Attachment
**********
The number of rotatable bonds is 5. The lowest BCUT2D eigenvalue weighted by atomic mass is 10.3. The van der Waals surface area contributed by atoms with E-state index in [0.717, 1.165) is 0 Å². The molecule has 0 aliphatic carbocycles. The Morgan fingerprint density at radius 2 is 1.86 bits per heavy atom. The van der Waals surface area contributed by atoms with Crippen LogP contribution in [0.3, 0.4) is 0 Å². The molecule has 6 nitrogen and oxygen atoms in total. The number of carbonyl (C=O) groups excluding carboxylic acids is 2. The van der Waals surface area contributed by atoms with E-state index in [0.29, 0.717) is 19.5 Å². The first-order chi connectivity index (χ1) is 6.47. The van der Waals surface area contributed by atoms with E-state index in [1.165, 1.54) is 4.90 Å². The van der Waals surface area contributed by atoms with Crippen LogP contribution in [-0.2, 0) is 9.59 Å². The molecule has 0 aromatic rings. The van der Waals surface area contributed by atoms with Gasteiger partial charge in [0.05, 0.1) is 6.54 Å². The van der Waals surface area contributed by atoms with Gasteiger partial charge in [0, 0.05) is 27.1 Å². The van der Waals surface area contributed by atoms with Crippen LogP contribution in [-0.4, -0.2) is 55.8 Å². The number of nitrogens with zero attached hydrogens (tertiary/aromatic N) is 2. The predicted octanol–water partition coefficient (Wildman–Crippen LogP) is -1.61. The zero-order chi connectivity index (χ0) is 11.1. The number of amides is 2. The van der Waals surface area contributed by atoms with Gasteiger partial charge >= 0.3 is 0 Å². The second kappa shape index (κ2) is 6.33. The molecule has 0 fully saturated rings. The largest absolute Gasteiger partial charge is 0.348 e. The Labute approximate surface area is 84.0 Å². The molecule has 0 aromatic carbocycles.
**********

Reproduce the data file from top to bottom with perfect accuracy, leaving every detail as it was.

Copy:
The number of rotatable bonds is 5. The lowest BCUT2D eigenvalue weighted by atomic mass is 10.3. The van der Waals surface area contributed by atoms with E-state index in [0.717, 1.165) is 0 Å². The molecule has 0 aliphatic carbocycles. The Morgan fingerprint density at radius 2 is 1.86 bits per heavy atom. The van der Waals surface area contributed by atoms with Crippen LogP contribution in [0.3, 0.4) is 0 Å². The molecule has 6 nitrogen and oxygen atoms in total. The number of carbonyl (C=O) groups excluding carboxylic acids is 2. The van der Waals surface area contributed by atoms with E-state index in [0.29, 0.717) is 19.5 Å². The first-order chi connectivity index (χ1) is 6.47. The van der Waals surface area contributed by atoms with E-state index in [1.165, 1.54) is 4.90 Å². The van der Waals surface area contributed by atoms with Crippen LogP contribution in [-0.2, 0) is 9.59 Å². The molecule has 0 aromatic rings. The van der Waals surface area contributed by atoms with Gasteiger partial charge in [0.05, 0.1) is 6.54 Å². The van der Waals surface area contributed by atoms with Gasteiger partial charge in [0, 0.05) is 27.1 Å². The van der Waals surface area contributed by atoms with Crippen LogP contribution in [-0.4, -0.2) is 55.8 Å². The number of nitrogens with zero attached hydrogens (tertiary/aromatic N) is 2. The predicted octanol–water partition coefficient (Wildman–Crippen LogP) is -1.61. The zero-order chi connectivity index (χ0) is 11.1. The number of amides is 2. The van der Waals surface area contributed by atoms with Gasteiger partial charge >= 0.3 is 0 Å². The second kappa shape index (κ2) is 6.33. The molecule has 0 fully saturated rings. The largest absolute Gasteiger partial charge is 0.348 e. The Labute approximate surface area is 84.0 Å². The molecule has 0 aromatic carbocycles.